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From Scott Schwab <ssch...@tripos.com>
Subject Re: SOAP deprecated with cocoon?
Date Mon, 25 Oct 2004 14:48:47 GMT
An approach I have used, to SOAPafy  my Cocoon actions is to work with 
the SOAP Message format, not RPC, and then ignore the SOAP wrapper 
tags.  Let me explain by example:

I have a method which runs a database search based on a keyword passed 
in by the user. 

I define a simple XML wrapper for the keyword:
   <searchIt>foo</searchIt>


I have a SOAP client send the request in the body of the SOAP request, 
so the request looks like:

<SOAP-ENV:Envelope ...>
    <SOAP-ENV:Header>...</SOAP-ENV:Header>
    <SOAP-ENV:Body>
    <searchIt>foo</searchIt>
    </SOAP-ENV:Body>
</SOAP-ENV:Envelope>


I send this request, through HTTP to a normal Cocoon endpoint, with a 
matcher firing off of the URL I give it.


The pipeline for the request looks like:

    <map:match pattern="searchItReq">
       <!-- us the stream generator to just flow the SOAP request -->
       <!-- as is into the 
pipeline                                                -->
       <map:generate type="stream"/>

        <!-- use a style sheet with a template to match the "searchIt" 
tag, produce the   -->
        <!-- the XML for the next action.  It is very important that 
this stylesheet passes -->
        <!-- unrecognized tags, as is, through the it  (see below for 
the xslt for that)      -->
       <map:transform type="xslt" src="searchManagement.xslt"/>

       <!-- this is a call to another pipeline, which build an actual 
SQL statement with a XSTL,  -->
       <!-- passes that to the SQLTransformer (see Cocoon' website)  
Still, any XSLT               -->
       <!-- transformer passes unrecognized XML tags though.             
                                -->
       <map:call resource="pipe-searchSQL"/>

       <!-- this XSLT expects the SQL response as formatted by the 
SQLTransformer output   -->
       <!-- and builds the expect response.  Again, all the transformer 
passes unrecognized -->
       <!-- XML tags though.   When building the response, it stills 
ignore any SOAP tag,        -->
       <!-- it just resplaces tags tied the searchIt or SQL 
response                                        -->
       <map:transform type="xslt" src="searchGroup.xslt"/>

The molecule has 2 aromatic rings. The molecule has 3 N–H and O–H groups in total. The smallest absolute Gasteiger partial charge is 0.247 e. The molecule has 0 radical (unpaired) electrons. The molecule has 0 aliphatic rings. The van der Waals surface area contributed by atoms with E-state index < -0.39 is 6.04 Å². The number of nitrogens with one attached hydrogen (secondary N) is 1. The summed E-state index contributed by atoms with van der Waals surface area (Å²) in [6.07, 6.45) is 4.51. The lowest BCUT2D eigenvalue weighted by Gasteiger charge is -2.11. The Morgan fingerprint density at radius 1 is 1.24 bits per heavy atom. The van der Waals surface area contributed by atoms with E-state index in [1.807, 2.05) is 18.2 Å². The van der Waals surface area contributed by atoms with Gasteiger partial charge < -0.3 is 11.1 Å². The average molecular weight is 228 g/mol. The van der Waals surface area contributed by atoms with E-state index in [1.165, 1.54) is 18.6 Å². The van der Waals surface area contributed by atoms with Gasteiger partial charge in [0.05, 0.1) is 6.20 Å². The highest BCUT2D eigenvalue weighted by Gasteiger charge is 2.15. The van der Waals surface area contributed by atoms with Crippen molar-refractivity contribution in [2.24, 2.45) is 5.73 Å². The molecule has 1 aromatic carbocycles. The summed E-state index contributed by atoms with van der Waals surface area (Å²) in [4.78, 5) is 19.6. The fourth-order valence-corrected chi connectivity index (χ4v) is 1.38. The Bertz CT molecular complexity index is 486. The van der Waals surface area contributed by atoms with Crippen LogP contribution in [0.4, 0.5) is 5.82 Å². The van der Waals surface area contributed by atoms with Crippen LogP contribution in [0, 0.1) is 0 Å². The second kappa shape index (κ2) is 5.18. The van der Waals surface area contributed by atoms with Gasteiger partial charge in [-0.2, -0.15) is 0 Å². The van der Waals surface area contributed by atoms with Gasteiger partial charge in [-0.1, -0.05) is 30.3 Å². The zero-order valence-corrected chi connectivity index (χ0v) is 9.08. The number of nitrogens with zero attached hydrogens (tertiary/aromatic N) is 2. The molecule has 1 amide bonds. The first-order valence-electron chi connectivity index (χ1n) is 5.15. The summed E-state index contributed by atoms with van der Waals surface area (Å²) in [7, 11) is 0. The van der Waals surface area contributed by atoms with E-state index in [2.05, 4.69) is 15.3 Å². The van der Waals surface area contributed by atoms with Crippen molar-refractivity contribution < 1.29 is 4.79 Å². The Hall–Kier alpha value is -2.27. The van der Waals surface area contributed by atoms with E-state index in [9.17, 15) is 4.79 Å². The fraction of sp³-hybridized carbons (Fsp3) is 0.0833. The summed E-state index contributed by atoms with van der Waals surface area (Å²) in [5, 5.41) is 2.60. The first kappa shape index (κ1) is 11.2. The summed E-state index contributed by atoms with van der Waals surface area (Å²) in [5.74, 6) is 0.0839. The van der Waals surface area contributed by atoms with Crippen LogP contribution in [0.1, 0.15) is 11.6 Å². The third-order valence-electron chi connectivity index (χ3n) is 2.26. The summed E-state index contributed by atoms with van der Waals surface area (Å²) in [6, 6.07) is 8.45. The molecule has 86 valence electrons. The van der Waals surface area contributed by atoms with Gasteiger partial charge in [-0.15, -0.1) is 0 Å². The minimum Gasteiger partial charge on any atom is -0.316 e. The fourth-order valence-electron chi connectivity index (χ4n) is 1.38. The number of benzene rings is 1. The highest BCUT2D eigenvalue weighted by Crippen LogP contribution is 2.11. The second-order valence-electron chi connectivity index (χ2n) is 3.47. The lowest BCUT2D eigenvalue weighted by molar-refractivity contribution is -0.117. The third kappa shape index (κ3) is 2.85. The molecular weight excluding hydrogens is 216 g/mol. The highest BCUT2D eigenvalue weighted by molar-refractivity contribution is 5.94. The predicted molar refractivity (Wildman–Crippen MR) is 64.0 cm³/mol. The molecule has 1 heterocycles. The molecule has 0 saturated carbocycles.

<!-- send XML back  -->
       <map:serialize type="xml"/>
    </map:match>


The response returned to the SOAP client would be:
<SOAP-ENV:Envelope ...>
    <SOAP-ENV:Header>...</SOAP-ENV:Header>
    <SOAP-ENV:Body>
    <yourResults>bar</yourResults>
    </SOAP-ENV:Body>
</SOAP-ENV:Envelope>

All the SOAP-ENV tags are passed unmodified from the request's SOAP-ENV 
tags.



The good of this approach:
It is pretty easy to tweak your response, as most of it is done in XSTL.
If your not a AXIS expert, you can add still add lots of functionality 
through plain Cocoon.


The bad:
You lose many of SOAP's data type checking. 
Calls to RPC methods will require more work to mimic in Cocoon.
I had to write my own reader to place in the <map:handle-errors> catch, 
to properly format Cocoon messages into SOAP response.
Generating an WSDL is a manual exercise.



The ugly:
Pure SOAP snobs will not like it.
It leads to many smaller stylesheets.


Alternatives?
For Attachment handling, existing SOAP services, I took the AXISRPC... 
stuff as a base, and built a generator which calls the AXIS engine to 
process the request (Clue: .wsdd goes in your WEB-INF/class/.. 
directory) and spew the resulting XML into an XML pipeline, so I can 
post process it, if needed.   Sorry , as it stands I can not contribute 
this code, due to my company current or lack of policy.


I hope this helps, "Building Web Services with Java" by Steve Graham, 
... was a good source of information on the guts of a SOAP message.



As mentioned above the XSLT to pass tags unmolested is:
  <xsl:template match="@*|node()">
    <xsl:copy>
     <xsl:apply-templates select="@*|node()"/>
    </xsl:copy>
  </xsl:template>


Later,
Scott Schwab

-- these comments are my personal comments and may or may not represent 
my employer's view --




Robert Simmons Jr. wrote:

>I was looking for examples of how to make my applications SOAP available. I 
>have a web app for people to set up their subscriptions to information 
>wires. But I would like them to be able to access this via their PDA using 
>SOAP.
>
>Can someone point me in the right direction?
>
>
>-- Regards
>-- Robert Simmons Jr.
>
>Author: Hardcore Java, Published March 2004 by O'Reilly
>http://www.oreilly.com/catalog/hardcorejv/ 
>
>
>
>
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